Fleshing out the Bones: The Brief Lives of Edward V and Richard, Duke of York
Pannett, Mandy, Contemporary Review
This is not another look at the fate of the Princes in the Tower, nor another attempt to solve one of history's most baffling mysteries. Rather, my aim is to celebrate their lives, or, if 'celebrate' is too strong a word, to evaluate them in the context of their own times and in the light of modern psychology, to see if any meaning can be found to put some flesh on those poor bones. After all, they were only in the Tower of London for a few months: Edward was twelve and his brother a couple of years younger. Surely they deserve better than to be remembered as just 'The Princes in the Tower'. To paraphrase Shakespeare, there must be more to a man's life than the manner of his leaving it.
It is not possible to tell the whole story here; there are many other characters whose lives and personalities affected the Princes - their parents, sisters, grandmothers, uncles, step-brothers, guardians, teachers - an endless list with a wealth of detail. For now a fragment will suffice to make a point - they are interesting in their own right, not just as an unsolved mystery. I shall start when Edward was three and Richard not yet born, examine only the years in the Midlands and conclude before the tragic events in the final months.
In 1473 Edward IV sent his son, Edward, to live on the borders of Wales to help settle the unrest. He chose Ludlow Castle, on the borders of Shropshire and Hereford. The town of Ludlow was tinged by a thick wall with seven gates. There was an active commercial life and the House of York was well favoured; many citizens owed their success to its patronage. In Ludlow there was a strong Guild of Palmers and in 1461, 34 members of Edward IV's Household had been admitted as members. The year before the child's arrival, Richard Sherman, a mercer, was elected as Warden of the Guild, an office he was to hold for twenty years. It was definitely in the interests of such men to ensure the comfort and well-being of the tiny prince.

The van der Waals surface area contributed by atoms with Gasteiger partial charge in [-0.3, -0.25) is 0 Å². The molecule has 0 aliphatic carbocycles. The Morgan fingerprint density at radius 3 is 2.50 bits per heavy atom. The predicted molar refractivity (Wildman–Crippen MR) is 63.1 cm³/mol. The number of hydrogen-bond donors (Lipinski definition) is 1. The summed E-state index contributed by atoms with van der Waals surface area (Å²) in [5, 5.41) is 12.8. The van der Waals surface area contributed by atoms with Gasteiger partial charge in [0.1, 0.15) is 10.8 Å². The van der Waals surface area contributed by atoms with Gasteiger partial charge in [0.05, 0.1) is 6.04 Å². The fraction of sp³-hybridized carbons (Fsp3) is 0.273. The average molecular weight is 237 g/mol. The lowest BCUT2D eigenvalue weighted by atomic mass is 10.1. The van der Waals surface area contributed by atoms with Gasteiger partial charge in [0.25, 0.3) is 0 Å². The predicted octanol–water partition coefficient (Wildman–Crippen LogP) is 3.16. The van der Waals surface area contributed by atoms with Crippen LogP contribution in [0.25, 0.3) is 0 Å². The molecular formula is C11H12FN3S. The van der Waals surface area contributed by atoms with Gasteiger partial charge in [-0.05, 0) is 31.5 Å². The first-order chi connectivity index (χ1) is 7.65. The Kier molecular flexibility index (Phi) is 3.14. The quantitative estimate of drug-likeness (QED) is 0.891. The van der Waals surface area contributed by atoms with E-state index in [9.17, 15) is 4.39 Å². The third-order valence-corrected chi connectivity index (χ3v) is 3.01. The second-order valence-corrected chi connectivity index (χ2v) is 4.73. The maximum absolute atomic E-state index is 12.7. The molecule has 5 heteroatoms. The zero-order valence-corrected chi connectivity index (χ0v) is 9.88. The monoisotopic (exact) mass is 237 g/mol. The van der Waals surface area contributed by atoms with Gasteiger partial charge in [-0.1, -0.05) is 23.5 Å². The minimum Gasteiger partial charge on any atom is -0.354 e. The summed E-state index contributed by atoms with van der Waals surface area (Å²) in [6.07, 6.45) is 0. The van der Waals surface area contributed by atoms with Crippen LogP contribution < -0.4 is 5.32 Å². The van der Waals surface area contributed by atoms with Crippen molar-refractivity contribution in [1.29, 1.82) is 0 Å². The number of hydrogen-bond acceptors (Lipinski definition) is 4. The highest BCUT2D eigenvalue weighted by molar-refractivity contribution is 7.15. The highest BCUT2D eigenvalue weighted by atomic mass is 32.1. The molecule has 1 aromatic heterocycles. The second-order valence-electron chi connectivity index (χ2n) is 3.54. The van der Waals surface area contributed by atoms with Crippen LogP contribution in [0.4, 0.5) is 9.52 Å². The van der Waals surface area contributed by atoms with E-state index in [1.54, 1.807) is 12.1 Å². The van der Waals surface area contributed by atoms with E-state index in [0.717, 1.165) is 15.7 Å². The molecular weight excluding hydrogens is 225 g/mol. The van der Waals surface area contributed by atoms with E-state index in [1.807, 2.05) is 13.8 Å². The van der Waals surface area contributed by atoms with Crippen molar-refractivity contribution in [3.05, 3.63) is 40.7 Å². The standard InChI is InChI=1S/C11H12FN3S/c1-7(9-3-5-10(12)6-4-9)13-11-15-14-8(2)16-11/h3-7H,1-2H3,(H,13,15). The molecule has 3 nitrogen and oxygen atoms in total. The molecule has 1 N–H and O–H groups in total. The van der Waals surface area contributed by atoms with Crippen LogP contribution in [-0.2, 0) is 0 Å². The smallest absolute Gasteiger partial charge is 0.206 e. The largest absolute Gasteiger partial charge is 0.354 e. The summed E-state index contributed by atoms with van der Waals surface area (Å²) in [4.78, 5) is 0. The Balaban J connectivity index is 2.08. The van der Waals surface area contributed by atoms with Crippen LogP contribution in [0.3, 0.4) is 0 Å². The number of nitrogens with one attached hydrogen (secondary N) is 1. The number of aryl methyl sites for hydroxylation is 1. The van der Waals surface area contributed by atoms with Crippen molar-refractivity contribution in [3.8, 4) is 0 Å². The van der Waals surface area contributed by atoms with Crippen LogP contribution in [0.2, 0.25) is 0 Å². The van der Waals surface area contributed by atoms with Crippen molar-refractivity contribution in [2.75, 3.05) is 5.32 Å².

The castle itself stood on high ground overlooking the River Teme. It was large and spacious and new apartments were built for the prince. Sanitary arrangements were good - one tower had a privy on each floor. There was a Great Hall, two chapels, towers, battlements, kitchens and store rooms and there was a magnificent view in every direction. This became home for the three-year-old child.
It was dark inside those thick walls and once the light faded from the narrow windows only candles and flares could relieve the gloom. There was little furniture except trestle tables, benches and the occasional stool, huge beds with bunched up curtains and rushes on the floor, rooms leading into each other, separated only by hangings, screens and curtains blowing in the chill winds. Ludlow Castle seems spacious, but in the Middle Ages there was no privacy, people slept where they could - on the spiral staircases, on the hard floor, crouched in the window seats, snatching what rest they could between the cold and damp and the constant noise and smell. Ludlow was a hard, bleak place to be when the snow fell on the battlements and the Teme was frozen, when icy rain lashed against the stone wails and the wind howled wildly across the hills, or when thick, damp fog crept through the narrow windows. The Prince's mother, Elizabeth, stayed with him for some months. She then journeyed on to nearby Shrewsbury to await the birth of her baby. She already had several daughters and was to have more in the years to come.
The order of Dominican Friars, frequently referred to as Black Friars because of their robes, had first come into England in 1221. It was their custom to settle in towns and Shrewsbury was one of the first. Their original church stood near the Severn at the end of Marwell Street. The word Marwell was probably a corruption of Mary Well - a flowing spring with powers of healing, or so people believed for they also called it HolyWell. (The street where the Friars settled is now called St. …